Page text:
Canadian banks hoard cash with record ultra-safe bonds overseas

Instead of waiting to see if Canadian policymakers achieve a soft landing for the economy, banks are hoarding cash by selling mortgage covered bonds around the world at the fastest pace on record.
The country’s lenders, including the Royal Bank of Canada and the Toronto-Dominion Bank, have raised more than 52.2 billion euros ($53.3 billion) by issuing the debt primarily in euros, pounds and dollars Americans and Australians so far this year, according to data compiled by Bloomberg.
This makes them the world’s largest issuers of widely marketed covered bonds in 2022 with around 19% of all sales, ahead of German and Swedish lenders.
Consumer price inflation in Canada accelerated in June to its highest level since January 1983 – rising gasoline prices being the main culprit – adding to expectations that the Bank of Canada will continue hikes aggressive interest rates. That in turn threatens to bite into household wealth, forcing some to dip into savings to pay off debt as their leverage hits near-record levels amid a years-long property boom that cools quickly.
“Part of the increase in the supply of Canadian covered bonds is due to Canadian banks worrying about deposit outflows as savings rates fall with rising energy prices, the disposable income is shrinking,” said Cristina Costa, Paris covered bond analyst at Barclays. Plc. “Banks appear to be increasing wholesale funding to protect against outflows.” Press officers for RBC, TD, Canadian Imperial Bank of Commerce, Bank of Nova Scotia, National Bank of Canada and Bank of Montreal had no comment.
Sales of secured debt – which is cheaper for banks to fund than unsecured debt – were driven by demand from fund managers, favorable market conditions and refinancing activity, “despite the overvaluation of Canadian home prices by nearly 30%,” Fitch Ratings wrote in a July 13 report. Covered bonds were pioneered in Prussia in the 18th century, when Frederick the Great let aristocrats, churches and monasteries raise funds by pledging their property as collateral.
They generally have higher credit ratings than unsecured bank debt because they have first-ranking security from the issuer and first call on specific asset groups, residential mortgages in the case of Canadian banks.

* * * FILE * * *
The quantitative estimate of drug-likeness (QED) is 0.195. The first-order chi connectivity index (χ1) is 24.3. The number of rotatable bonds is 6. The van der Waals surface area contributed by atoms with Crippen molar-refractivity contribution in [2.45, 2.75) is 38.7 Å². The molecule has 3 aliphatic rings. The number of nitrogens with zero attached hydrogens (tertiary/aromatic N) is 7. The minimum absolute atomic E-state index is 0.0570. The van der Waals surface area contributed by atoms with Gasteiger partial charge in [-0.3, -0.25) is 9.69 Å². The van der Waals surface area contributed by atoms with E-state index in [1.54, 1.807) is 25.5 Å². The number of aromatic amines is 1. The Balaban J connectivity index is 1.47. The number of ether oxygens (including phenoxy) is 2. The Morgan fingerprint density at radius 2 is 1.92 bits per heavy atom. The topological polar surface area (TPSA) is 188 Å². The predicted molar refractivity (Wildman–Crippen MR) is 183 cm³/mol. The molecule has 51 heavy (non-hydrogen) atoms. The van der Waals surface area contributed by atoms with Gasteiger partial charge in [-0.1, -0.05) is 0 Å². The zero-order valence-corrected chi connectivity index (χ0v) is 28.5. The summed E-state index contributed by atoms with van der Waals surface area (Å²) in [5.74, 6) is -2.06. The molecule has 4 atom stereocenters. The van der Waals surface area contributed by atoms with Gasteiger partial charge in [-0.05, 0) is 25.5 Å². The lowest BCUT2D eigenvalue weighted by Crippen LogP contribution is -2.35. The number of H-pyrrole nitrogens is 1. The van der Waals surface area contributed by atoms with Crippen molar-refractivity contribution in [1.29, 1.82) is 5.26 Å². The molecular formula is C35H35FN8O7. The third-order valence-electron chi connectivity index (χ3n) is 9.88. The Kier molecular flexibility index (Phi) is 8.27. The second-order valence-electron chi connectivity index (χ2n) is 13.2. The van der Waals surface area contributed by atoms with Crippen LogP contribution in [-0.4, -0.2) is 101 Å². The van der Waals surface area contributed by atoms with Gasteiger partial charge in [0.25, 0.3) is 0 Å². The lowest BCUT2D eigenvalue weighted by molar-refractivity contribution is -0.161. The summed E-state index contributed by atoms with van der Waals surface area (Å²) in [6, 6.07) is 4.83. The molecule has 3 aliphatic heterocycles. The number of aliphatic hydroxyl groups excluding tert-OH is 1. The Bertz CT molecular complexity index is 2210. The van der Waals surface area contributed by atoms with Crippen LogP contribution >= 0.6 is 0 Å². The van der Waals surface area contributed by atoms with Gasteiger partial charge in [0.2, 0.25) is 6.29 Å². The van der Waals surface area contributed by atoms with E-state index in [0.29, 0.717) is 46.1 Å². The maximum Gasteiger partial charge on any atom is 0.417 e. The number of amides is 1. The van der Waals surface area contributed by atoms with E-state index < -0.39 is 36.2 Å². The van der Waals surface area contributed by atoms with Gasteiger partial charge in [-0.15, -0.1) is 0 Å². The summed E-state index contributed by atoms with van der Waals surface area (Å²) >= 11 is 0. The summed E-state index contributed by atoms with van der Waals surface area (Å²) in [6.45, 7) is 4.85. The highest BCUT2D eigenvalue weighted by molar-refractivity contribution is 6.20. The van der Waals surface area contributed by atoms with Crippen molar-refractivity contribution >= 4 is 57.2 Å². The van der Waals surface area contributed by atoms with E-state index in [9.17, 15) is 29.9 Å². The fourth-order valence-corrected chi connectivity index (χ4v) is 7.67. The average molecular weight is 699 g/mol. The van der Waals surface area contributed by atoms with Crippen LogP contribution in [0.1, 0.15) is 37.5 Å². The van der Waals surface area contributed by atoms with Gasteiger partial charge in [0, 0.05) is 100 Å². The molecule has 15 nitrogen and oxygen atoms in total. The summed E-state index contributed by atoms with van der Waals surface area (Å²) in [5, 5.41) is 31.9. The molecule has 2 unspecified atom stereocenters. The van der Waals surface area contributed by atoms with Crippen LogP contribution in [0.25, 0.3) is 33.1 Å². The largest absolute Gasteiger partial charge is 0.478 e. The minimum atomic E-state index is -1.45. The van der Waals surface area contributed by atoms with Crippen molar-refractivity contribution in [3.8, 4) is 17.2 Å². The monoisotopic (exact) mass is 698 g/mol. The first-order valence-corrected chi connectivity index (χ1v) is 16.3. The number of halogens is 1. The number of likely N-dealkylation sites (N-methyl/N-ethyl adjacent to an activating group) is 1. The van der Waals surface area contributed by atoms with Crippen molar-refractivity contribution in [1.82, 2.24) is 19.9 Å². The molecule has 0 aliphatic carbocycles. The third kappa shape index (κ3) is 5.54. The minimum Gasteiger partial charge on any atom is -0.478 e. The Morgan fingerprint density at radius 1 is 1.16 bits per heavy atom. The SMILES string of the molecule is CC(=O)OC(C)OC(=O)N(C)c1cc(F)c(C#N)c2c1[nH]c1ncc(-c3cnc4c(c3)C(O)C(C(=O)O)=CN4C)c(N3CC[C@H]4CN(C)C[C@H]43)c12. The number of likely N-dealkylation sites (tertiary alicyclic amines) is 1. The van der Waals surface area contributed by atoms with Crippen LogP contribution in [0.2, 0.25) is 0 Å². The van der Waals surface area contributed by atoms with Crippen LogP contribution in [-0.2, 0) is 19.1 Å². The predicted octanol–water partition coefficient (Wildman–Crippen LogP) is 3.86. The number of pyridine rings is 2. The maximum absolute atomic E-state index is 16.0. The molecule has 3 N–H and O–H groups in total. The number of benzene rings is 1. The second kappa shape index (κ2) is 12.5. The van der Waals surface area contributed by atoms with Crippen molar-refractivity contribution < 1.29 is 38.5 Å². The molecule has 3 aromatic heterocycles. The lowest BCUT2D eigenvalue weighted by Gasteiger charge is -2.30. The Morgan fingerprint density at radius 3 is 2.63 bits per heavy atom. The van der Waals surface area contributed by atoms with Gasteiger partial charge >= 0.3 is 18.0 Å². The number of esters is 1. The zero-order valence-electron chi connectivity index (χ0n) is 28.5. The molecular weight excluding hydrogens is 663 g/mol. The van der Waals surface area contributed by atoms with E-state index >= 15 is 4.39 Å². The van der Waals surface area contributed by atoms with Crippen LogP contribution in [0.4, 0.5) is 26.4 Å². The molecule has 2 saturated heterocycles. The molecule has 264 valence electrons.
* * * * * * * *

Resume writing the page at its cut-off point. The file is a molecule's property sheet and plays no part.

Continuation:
Among recent deals, TD sold 2.5 billion euros worth of covered bonds due July 2025, which were listed on Thursday at a yield of around 1.52%, which equates to around 70 basis points on the Canadian government yield curve when traded against loonies, according to data from Bloomberg. . TD’s senior unsecured bail-in bonds due March 2025, on the other hand, are priced at a spread of about 126 basis points, according to Bloomberg prices.
Canadian covered bonds remain an attractive funding option even though the extra yield required by investors to hold such debt in euros instead of the safest government bonds has doubled this year. The cost stood at 91.6 basis points on Thursday, 2 basis points lower than the widest spread since 2011, according to a Bloomberg index. Bond supply rises as household residential mortgages outstanding topped C$2 billion ($1.56 billion) for the first time in May, from C$1.85 billion a year earlier and C$1.67 billion as of May 2020, according to government data. .
Household debt as a share of disposable income stood at 182.5% at the end of the first quarter, down from a record 185% in the last quarter of 2021, according to government data released in June. Net worth rose 2.6% to C$17.6 billion, driven by gains at that time in the housing market, although prices fell for a third consecutive month in June.
The Bank of Canada, which is ending the extraordinary liquidity and asset purchase programs put in place at the start of the pandemic, has so far raised its key rate by 225 basis points to 2.5%. That’s the highest since the credit crunch in 2008, and it could rise another 100 basis points by the end of this year, based on rates implied in swap markets.
“We expected an increase in supply from Canada compared to previous years. Nevertheless, the current amount is above our expectations,” said Daniel Rauch, a Frankfurt-based fund manager at Union Investment. “The mix of rising mortgage production, question marks over the deposit base, waning central bank support and a rather challenging senior market, from a transmitter, fueled the dynamic.”

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